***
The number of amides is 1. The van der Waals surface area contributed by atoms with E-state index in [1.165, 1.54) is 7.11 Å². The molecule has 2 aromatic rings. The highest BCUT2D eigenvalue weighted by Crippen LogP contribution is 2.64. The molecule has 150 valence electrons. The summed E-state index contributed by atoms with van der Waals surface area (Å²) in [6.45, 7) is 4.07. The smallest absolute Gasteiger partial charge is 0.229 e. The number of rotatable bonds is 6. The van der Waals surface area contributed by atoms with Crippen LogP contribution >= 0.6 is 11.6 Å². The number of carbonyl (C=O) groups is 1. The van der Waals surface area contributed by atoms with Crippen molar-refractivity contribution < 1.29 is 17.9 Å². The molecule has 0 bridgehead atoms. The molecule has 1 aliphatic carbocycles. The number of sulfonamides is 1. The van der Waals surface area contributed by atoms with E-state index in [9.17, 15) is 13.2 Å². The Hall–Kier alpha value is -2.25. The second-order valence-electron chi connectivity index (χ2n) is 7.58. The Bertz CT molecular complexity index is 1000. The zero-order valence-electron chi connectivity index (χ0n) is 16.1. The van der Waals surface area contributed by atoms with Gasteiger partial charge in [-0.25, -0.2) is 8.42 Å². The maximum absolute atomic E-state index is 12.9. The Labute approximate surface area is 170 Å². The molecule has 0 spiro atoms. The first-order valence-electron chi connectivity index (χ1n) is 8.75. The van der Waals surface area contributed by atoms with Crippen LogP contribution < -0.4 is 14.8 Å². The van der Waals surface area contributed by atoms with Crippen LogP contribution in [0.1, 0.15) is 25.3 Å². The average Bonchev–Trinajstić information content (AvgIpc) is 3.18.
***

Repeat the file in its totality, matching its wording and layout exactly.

The number of amides is 1. The van der Waals surface area contributed by atoms with E-state index in [1.165, 1.54) is 7.11 Å². The molecule has 2 aromatic rings. The highest BCUT2D eigenvalue weighted by Crippen LogP contribution is 2.64. The molecule has 150 valence electrons. The summed E-state index contributed by atoms with van der Waals surface area (Å²) in [6.45, 7) is 4.07. The smallest absolute Gasteiger partial charge is 0.229 e. The number of rotatable bonds is 6. The van der Waals surface area contributed by atoms with Crippen LogP contribution >= 0.6 is 11.6 Å². The number of carbonyl (C=O) groups is 1. The van der Waals surface area contributed by atoms with Crippen molar-refractivity contribution < 1.29 is 17.9 Å². The molecule has 0 bridgehead atoms. The molecule has 1 aliphatic carbocycles. The number of sulfonamides is 1. The van der Waals surface area contributed by atoms with E-state index in [9.17, 15) is 13.2 Å². The Hall–Kier alpha value is -2.25. The second-order valence-electron chi connectivity index (χ2n) is 7.58. The Bertz CT molecular complexity index is 1000. The zero-order valence-electron chi connectivity index (χ0n) is 16.1. The van der Waals surface area contributed by atoms with Gasteiger partial charge in [-0.25, -0.2) is 8.42 Å². The maximum absolute atomic E-state index is 12.9. The Labute approximate surface area is 170 Å². The molecule has 0 spiro atoms. The first-order valence-electron chi connectivity index (χ1n) is 8.75. The van der Waals surface area contributed by atoms with Crippen LogP contribution < -0.4 is 14.8 Å². The van der Waals surface area contributed by atoms with Crippen LogP contribution in [0.1, 0.15) is 25.3 Å². The average Bonchev–Trinajstić information content (AvgIpc) is 3.18.